Here's a GAPS plan to start: https://draxe.com/gaps-diet-plan-protocol/

She will need coping tools, too - Chessie's suggestion of Dr. Peter Breggin is an excellent one.  Here is a book for  Drug Free ADD


These simple protocols are just the beginning, you will probably need professional support to give your daughter the tools she needs to adjust.  It's not easy!  This is why so many parents (and teachers) just reach for the tablets instead of trying to find out what is really the problem.

I agree with all of this article - especially the micronutrients, aminos and natural supplements - but I do not agree with homeopathy, which is giving sugar pills to your kid:  https://www.alternativementalhealth.com/drug-free-treatment-of-attention-deficit-disorder-add/

Here are some further suggestions:  https://health.usnews.com/health-news/family-health/brain-and-behavior/articles/2009/08/12/9-drug-free-approaches-to-managing-adhd  - I especially agree with the Omega-3 fatty acids, which I understand do miraculous things in a growing child's and teenagers brain.  Exercise is key, too.  Limiting screen time is vital (did you know that Steve Jobs wouldn't let his kids use tablet or phone?).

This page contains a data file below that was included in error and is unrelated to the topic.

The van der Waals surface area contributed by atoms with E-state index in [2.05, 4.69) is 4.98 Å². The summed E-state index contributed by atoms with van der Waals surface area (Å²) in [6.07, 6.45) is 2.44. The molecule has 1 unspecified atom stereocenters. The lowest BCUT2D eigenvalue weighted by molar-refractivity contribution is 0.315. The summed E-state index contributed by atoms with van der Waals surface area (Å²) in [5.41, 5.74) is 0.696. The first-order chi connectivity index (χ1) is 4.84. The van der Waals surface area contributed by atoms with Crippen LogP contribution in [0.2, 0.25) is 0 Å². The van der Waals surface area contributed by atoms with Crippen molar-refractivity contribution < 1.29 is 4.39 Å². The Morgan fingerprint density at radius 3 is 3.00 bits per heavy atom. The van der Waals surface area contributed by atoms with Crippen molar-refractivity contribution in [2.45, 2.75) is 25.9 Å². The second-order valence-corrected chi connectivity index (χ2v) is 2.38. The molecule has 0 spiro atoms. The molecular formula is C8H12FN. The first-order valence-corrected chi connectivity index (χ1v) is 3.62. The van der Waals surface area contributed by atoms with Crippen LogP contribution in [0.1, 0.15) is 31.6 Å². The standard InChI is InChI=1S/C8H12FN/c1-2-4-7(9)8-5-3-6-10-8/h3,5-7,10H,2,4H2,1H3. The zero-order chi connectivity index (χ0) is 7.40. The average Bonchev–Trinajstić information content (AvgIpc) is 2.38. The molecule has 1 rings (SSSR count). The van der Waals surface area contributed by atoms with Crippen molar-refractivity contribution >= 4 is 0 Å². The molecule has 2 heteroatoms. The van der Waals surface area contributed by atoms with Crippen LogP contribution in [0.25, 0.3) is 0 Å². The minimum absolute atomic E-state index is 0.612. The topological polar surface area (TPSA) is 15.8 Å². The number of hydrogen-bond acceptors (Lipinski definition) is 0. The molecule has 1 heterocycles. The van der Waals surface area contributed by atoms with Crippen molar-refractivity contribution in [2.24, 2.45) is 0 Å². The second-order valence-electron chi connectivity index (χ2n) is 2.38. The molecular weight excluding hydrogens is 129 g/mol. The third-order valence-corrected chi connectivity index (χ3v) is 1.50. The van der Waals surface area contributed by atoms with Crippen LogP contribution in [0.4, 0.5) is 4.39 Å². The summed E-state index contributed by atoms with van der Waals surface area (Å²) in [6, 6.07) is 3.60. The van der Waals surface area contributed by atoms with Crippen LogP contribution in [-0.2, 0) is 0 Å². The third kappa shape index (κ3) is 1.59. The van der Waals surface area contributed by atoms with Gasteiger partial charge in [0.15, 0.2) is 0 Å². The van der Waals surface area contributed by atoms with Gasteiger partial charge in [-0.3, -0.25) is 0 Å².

And this: http://www.health.com/health/condition-article/0,,20252861,00.html

There is a drug-free clinic in Cleveland which addresses ADD/ADHD:  http://www.insightwellness.org/index.php/about-insight-63  I do not know how successful they are - but - it's worth a try, it looks like they have a large toolkit to design a plan for her.


Your instincts to keep her drug free are wise.  Robert Whitaker, in "Anatomy of an Epidemic" describes that children on ADHD drugs have a much higher (5 to 1?) chance of being diagnosed as a bipolar in their teen years.  If you can get a hold of a copy of this book (it is in most libraries) it is an eye-opening read.




I've moved what was in your main intro thread over here. It looks like this had gotten lost in all of the conversations about your own taper, so I thought you might be able to focus on it better in this separate thread specifically about your daughter. 


JanCarol has listed some very helpful information.